Osama bin Laden, littérateur and new-media star
. A thought-provoking analysis of bin Laden's adept use of Koranic language and the Internet by Bruce B. Lawrence, an Islamic scholar at Duke who edited a new anthology of bin Laden's public statements called Messages to the World
. The Western media -- says the millionaire mass-murderer formerly trained as a useful ally by the CIA
via Pakistan's ISI
-- "implants fear and helplessness in the psyche of the people of Europe and the United States. It means that what the enemies of the United States cannot do, its media are doing!" Know thy enemy. [via Arts and Letters Daily.]
Iraq In Transition: Vortex or Catalyst? (PDF)
A key message of the report is that should Iraq fragment, a sectarian struggle between the Shi’a majority and Sunni minority is more likely to flare up in the context of a political breakdown. Al Qaeda and other militant Sunni groups will contribute to the polarisation between Sunnis, Shi’a and other religious groups in Iraq. A fragmented Iraq could provide a breeding ground for new militant factions, both Islamist and non-Islamist. Press release
Missile Defense- the biggest security lapse on 9/11.
Condoleeza Rice was to deliver a speech regarding the White House's position on national security on September 11th, 2001. The speech contained no mention of al-Qaeda and stated missile defense as the central focus of security, implicating Bill Clinton for "not doing enough about the real threat - long-range missiles." An interesting revelation coming from the campaign claiming their opponents are "wrong on defense."
Terror's myriad faces Al-Qaeda, conceived of as a tight-knit terrorist group with cadres and a capability everywhere, does not exist in that form. It barely existed before the war in Afghanistan in 2001 destroyed Osama bin Laden's carefully constructed infrastructure there. It certainly does not exist now. Instead, we are facing a different kind of threat. Al-Qaeda can only be understood as an ideology, an agenda and a way of seeing the world that is shared by an increasing number of predominantly young, predominantly male Muslims. Eliminating bin Laden and a few hundred senior activists will do nothing to counter this al-Qaeda. Hundreds more will come forward to fill their ranks. Al-Qaeda, however understood, will continue to operate. The threat will remain and it will grow.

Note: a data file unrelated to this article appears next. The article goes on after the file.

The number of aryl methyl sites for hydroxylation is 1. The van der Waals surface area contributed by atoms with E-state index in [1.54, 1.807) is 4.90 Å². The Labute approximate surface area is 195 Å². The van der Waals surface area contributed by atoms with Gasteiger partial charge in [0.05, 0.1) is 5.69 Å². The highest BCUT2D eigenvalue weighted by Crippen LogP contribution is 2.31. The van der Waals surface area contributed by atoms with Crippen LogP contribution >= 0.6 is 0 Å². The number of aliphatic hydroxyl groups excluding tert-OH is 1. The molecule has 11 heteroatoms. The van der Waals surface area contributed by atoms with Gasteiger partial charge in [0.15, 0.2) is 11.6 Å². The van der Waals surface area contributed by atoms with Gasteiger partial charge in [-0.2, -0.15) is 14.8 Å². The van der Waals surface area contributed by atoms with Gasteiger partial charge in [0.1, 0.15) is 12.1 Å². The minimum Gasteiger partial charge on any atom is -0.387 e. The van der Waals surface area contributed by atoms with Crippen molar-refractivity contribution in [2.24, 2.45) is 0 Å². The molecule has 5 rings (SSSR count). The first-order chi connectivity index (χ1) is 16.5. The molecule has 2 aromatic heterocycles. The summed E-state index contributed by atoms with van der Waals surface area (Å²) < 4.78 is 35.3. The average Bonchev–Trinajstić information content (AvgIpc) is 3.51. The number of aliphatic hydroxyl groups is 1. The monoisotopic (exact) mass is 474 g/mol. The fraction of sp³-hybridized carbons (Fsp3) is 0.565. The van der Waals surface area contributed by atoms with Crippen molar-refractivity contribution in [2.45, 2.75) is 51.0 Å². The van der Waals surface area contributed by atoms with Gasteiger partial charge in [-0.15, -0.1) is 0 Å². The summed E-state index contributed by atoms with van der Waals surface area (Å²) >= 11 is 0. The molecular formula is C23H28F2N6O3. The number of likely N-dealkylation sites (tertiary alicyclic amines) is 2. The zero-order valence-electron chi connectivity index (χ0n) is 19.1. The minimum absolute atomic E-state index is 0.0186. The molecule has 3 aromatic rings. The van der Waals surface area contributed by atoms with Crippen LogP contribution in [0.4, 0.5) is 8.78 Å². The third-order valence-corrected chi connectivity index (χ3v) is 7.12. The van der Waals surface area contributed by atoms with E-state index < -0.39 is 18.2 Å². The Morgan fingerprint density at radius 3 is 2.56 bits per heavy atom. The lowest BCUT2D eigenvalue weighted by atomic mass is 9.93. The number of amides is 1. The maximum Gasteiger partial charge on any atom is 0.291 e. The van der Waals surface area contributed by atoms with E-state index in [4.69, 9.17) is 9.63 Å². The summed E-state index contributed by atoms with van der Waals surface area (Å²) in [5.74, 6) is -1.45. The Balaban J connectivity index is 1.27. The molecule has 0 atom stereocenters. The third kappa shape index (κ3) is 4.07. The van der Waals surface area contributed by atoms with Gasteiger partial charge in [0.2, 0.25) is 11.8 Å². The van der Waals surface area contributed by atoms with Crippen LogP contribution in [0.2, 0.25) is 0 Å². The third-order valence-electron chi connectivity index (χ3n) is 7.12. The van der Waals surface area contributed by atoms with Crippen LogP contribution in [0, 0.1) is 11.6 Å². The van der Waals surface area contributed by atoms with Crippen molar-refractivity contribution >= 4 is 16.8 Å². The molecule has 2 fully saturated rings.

See also Sowing The Dragon's Teeth
Or, alternately, Hercules and the Hydra
Mike Hawash Charged
with conspiracy to levy war against the United States, conspiracy to provide material support to al Qaeda and conspiracy to contribute services to al Qaeda and the Taliban.
Heavy. 5 days ago, a now near-famous letter
was removed from a website
that had recently been trumpeting his cause
. Today, the Feds allege terrorism.
Of note: the frequent allusion to "secrecy" and "secret warrants". Is this ammo for the pro-PATRIOT crowd? Any changing opinions on Mefi?
Al-Qaeda fighting with Iraqis, British claim
So say interrogated Iraqi POWs. But wait. Al Qaeda the group that killed 3 thousand Americans and now they are inside Iraq helping Saddam? Were they there when Blix lads inspecting? Do the French know about this? If so, do they think we should give Al Qaeda a chance to reform?
Standing With Osama? "Some of the more bilious right-wing pundits... have taken to describing those who oppose the invasion as 'siding with Saddam.' But if such sleazy rhetoric is allowable, then maybe we should say that those like our President, who seem to have ignored Osama’s decrees, or like Powell, who are hawking a Saddam/Al Qaeda connection based on overblown evidence, are standing with Osama."